One of the things that you need to prepare for when you are planning your estate is the possibility of falling ill and ultimately becoming incapacitated as you face a terminal medical condition. Of course this is not a pleasant subject to discuss, but it is a reality that many people face at the end of their lives. If a time comes when you can’t communicate your wishes and make important medical and personal decisions, who will do it for you?
When you do decide to address these incapacitation issues, the whole scenario is rather complicated and it can be hard to know where to start. As a response an advance directive known as “Five Wishes” was created, and it was originally only used in Florida when it was first put to use in 1996. Since then it has become a legally recognized advance directive in 41 additional state, including Connecticut. Five Wishes breaks down incapacitation and possible end-of-life issues into five simple questions:
- Who do you want to make medical decisions in your behalf?
- What types of procedures will you allow and disallow?
- What is your desired comfort level?
- How do you want to be treated by others?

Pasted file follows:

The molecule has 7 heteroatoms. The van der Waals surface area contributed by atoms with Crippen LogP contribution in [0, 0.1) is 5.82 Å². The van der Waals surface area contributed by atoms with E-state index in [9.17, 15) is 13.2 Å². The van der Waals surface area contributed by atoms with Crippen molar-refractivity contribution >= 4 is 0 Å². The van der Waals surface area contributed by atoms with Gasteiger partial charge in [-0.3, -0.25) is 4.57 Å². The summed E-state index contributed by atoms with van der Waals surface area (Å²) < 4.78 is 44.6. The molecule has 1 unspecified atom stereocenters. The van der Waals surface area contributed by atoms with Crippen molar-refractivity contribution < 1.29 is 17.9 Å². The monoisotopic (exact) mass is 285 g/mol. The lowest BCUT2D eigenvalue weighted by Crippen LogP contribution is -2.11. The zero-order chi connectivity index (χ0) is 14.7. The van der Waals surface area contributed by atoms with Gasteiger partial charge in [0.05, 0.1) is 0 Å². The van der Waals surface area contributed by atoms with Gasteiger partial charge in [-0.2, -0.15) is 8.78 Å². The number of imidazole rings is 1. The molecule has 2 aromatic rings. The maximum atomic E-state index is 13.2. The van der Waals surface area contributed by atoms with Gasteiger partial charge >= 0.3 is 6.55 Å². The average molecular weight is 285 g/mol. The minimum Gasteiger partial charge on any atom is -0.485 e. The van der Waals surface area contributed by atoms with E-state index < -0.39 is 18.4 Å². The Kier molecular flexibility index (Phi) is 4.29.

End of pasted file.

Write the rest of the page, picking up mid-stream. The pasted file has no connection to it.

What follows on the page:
- What do you want your loved ones to know?
By answering these five rather basic and straightforward questions you cover all of your bases in the event of incapacitation. Discussing preparation for the end of life period is part of this, addressing issues like hospice care, pain control, whether or not you would like to remain at home, and what type of spiritual practices you would approve of in your behalf. By answering the last question you pass along your final words to your loved ones, and you express your desires concerning burial or cremation and funeral arrangements. Advance directives can come across as cold, confusing and purely contractual, and as a response Five Wishes was created to humanize the process of end of life planning.